I've never been to a conference that has been about the business of writing before. I have been to many Science Fiction and Fantasy conventions. Now, I do like SF/F conventions. What I like about them is that I can be among fellow fans and I can hang out with other authors. Most of the other authors I've met are friendly and I've really enjoyed their company.

The SFWC was about two things: education and contacts. When I say education, I don't mean the same kind of stylistic education you'll get at Paradise Lost or hanging out with your critic buddies, or you'll get by climbing a mountain to see Walter Jon Williams and Nancy Kress. Feedback and writers groups are good too, but this was a new beast.

I learned a lot about the industry this weekend, things I hear talked about occasionally at science fiction and fantasy conventions, but not a lot. I talked to Stuart Horwitz, who has two books on revision that a composition teacher could love, and he didn't try to sell me anything like a time share. I pitched to the agents who were interested in the kind of thing I do, and 4 out of 5 asked me to send them pages. I wore a business suit and was treated like a professional by a real person in the room talking to me. I met many people who acted like professionals. In short, it was the first time I've been in an environment as a writer where my skills as a professor were the same skills I needed.

Now, there are some barriers to attending a conference like this one. Once again, I paid for it by using Kirkwood's very generous professional development, because I thought it would be the next logical step in my writing development. I was not disappointed. However, I think many writers might find the conference fee prohibitive. It is not unlike the fee for most academic conferences, so I was less fazed than someone else might be. Also, the business like atmosphere might be a turn off for some. And unlike myself, who teaches on a daily basis, some writers might not want to memorize a pitch and try to convince an agent, and possibly be rejected by an agent face-to-face. I was okay with it, and I theorized that I might be able to use some of my teaching abilities to make a favorable impression.

Overall, I'd recommend doing this sort of thing, but I'd recommend it to a writer who

1. has their book done, or at least heavily in revision. The more you know, the better your pitch will be, and the more composed you'll be.

2. isn't a total beginner. There's lots of programming at SF/F conventions and other genre and craft workshops for you to go through first. Seriously.

3. can handle themselves professionally with strangers, or at least can pass some of the time as a not a nerd. I play a professional on tv...

In short, if I hadn't been to VP, to Taos, to a ton of writer retreats and writer education seminars, if I hadn't written as much as I have since 2009, I probably would have wasted my money. I'm getting interested rejections and full reads. I think that this is about the optimal time to go. Something will eventually break, and if you present well personally and you have good pages, this is the kind of place it could.


I had a fantastic time. Our pitch team, me, Chris Cornell, and Debbie Goelz, supported and bolstered each other, gave each other pep talks, and allowed us to practice our pitches and our material. It was much more fun than doing it alone. San Francisco, where this is held every year, is a Fan-freakin'-tastic city with awesome places to eat, and things to see. Man, if I'd had anything left at the end of the conference day, I can go to Japan town and do box karaoke. There's a Walt Disney family museum. Lots to see and do. I believe sometime I'll go visit with the husband when I'm not conferencing and take some advantage of it. I even lost weight because everything is uphill both ways. The Irish coffee is to do die for in that town, and I could see Alcatraz.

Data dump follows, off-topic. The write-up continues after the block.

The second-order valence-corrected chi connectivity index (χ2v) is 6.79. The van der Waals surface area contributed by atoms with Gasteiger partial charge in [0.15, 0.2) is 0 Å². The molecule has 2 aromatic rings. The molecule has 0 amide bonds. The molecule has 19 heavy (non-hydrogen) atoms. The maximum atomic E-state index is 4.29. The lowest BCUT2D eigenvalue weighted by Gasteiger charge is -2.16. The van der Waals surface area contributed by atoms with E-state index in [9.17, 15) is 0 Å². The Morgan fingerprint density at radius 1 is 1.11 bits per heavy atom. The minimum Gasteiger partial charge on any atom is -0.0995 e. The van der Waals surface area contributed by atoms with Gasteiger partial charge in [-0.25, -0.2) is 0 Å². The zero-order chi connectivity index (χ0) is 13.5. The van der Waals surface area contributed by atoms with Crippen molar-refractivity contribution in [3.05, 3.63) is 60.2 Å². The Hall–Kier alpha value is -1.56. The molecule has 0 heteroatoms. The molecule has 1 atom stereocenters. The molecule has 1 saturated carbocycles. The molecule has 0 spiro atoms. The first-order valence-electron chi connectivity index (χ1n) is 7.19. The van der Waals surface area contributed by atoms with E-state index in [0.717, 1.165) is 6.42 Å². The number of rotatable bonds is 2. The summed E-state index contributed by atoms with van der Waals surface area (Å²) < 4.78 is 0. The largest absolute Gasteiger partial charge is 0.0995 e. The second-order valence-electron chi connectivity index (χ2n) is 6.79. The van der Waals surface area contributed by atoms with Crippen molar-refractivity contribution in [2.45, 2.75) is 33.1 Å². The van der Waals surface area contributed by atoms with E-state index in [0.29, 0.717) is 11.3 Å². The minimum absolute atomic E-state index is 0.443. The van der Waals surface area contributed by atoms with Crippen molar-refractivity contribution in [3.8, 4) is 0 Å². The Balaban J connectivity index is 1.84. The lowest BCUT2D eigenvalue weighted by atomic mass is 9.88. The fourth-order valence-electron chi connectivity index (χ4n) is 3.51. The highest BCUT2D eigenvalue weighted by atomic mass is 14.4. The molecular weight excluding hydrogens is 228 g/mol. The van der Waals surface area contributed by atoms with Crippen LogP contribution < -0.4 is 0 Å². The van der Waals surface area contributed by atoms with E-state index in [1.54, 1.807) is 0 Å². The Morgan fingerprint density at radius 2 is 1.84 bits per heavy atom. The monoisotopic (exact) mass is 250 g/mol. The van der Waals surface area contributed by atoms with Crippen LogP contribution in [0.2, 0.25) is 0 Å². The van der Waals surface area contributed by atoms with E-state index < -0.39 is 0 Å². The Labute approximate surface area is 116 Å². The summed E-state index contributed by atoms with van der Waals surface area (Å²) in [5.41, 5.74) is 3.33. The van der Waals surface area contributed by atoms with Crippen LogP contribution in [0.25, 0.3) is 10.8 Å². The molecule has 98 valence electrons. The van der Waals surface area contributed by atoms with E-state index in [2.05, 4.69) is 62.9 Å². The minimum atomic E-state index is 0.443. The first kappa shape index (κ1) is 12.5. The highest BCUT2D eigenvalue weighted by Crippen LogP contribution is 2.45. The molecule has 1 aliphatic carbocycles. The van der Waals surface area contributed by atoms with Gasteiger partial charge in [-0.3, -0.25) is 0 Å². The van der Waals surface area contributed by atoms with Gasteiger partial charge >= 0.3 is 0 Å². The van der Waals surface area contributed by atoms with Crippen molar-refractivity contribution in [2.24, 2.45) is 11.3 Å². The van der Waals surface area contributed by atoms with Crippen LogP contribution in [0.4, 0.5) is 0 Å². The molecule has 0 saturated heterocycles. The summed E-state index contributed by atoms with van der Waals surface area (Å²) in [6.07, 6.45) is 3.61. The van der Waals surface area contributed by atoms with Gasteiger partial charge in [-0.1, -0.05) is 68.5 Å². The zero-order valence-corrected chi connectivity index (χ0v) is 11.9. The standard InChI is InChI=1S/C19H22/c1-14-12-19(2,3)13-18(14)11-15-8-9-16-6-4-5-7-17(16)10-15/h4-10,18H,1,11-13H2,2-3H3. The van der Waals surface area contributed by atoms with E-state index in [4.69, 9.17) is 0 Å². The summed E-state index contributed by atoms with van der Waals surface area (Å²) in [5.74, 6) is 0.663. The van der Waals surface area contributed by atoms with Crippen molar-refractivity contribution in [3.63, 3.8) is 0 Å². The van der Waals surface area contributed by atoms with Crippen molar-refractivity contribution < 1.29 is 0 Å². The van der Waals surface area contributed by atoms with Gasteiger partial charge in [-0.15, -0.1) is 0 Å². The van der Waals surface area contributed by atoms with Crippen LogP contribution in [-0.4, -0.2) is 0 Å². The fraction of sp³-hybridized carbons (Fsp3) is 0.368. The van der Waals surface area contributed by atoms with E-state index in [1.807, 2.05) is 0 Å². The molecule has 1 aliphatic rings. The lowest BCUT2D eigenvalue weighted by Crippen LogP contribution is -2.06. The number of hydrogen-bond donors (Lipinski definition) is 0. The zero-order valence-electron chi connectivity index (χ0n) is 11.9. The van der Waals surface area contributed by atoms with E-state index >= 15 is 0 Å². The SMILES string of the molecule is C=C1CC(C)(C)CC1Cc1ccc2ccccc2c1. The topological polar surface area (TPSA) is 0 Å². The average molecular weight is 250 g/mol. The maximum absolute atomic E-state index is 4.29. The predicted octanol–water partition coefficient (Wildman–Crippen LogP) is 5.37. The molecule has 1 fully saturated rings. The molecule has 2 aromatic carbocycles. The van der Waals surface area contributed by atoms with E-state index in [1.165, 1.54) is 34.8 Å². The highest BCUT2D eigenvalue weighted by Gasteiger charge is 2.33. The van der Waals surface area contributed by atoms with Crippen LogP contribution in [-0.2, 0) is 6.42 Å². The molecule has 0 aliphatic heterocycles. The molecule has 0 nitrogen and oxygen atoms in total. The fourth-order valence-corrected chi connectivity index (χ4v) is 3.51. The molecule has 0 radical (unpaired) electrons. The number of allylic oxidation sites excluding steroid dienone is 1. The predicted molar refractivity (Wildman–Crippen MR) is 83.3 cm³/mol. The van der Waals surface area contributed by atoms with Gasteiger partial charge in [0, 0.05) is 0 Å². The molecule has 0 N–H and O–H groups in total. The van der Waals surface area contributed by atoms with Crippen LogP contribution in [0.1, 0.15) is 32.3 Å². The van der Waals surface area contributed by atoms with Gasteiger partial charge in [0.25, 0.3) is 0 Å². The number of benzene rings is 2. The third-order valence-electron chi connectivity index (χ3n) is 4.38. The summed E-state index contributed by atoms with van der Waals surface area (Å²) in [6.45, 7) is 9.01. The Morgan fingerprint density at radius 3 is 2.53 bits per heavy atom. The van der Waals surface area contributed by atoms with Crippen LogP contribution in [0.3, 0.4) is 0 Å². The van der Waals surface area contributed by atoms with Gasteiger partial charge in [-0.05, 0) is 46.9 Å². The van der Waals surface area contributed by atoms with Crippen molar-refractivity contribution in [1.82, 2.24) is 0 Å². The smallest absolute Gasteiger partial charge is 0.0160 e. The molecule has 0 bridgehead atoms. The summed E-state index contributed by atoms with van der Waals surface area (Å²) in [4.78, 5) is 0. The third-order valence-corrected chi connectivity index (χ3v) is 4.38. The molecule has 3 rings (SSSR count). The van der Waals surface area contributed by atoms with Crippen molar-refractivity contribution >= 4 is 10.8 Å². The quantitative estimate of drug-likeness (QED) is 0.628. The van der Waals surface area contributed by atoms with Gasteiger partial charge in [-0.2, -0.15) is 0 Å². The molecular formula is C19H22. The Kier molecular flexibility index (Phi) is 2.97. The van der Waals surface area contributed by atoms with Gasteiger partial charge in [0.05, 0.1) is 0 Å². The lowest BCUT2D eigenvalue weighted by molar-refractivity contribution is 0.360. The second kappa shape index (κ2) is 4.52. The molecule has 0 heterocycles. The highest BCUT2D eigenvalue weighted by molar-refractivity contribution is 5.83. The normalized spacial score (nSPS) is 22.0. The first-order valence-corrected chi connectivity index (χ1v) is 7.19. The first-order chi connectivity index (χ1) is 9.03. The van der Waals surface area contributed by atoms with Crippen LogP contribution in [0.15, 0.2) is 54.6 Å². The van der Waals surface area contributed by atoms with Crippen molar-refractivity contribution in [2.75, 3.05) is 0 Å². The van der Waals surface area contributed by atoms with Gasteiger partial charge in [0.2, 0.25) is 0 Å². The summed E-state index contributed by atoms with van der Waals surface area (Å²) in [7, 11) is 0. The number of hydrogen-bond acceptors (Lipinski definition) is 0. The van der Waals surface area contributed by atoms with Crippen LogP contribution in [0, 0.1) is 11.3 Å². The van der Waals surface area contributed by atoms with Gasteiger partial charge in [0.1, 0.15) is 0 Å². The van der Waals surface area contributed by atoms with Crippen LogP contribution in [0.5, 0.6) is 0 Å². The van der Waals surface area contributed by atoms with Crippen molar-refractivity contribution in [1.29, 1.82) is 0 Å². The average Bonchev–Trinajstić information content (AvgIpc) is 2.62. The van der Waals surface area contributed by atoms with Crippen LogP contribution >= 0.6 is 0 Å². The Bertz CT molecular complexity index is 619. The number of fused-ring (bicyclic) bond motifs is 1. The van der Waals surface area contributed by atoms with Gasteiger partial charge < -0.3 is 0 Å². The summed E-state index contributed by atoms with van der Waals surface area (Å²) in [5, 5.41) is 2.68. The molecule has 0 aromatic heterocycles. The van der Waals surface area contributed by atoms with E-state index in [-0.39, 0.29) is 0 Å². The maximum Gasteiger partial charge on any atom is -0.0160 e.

Now, it's my hope that I will not need to return to San Francisco looking for an agent, but I think it's a good place to learn. I will try something like this again, if all goes as planned, as I hope to pitch at the Writer's Digest conference in August. The conference made me feel the most like a real writer that I ever have, and, more importantly, I felt like I was taken seriously. My confidence has received a real boost.

The Wind Up and the Pitch

Feverishly working on my prep for the San Francisco Writer's Conference. Also trying to get stuff around for a department retreat, and some Florida job aps before I go. Before any rumors fester into fact: I'm find being at Kirkwood. I just saw a couple of things that looked very good to apply for. Like publishing, I don't expect miracles.


So. You can expect a big ole report on SFWC in about two weeks. Maybe multiple part reports! I'll get to see some awesome VP buddies, so that'll be good, and I hope some other writers I know. :)

Um...right. Better get back to all that stuff. I swear, some day you guys are gonna get a report on what I'm reading right now. Or Agent Carter. Really.

This entry was posted on 2/3/2015, in General.

The CPAP Experience

For those of you, like I didn't know previously, CPAP stands for Continuous Positive Airway Pressure. After my first night, I would have thought Continuous actually stood for Crappy, but that problem went away very quickly.

The reason that I now use a CPAP machine is that I have sleep apnea. Sleep apnea is a condition where airways collapse while you're sleeping, which means you stop breathing for a short time. This can lead to stroke, heart conditions, high blood pressure, general exhaustion, and a host of other possible conditions, such as hypothyroidism, acid reflux disease, and depression. Hmmm. The missing link, because I have hypothyroidism, acid reflux disease, depression, and general exhaustion. I'm pretty sure that they're not all from sleep apnea, but there you go.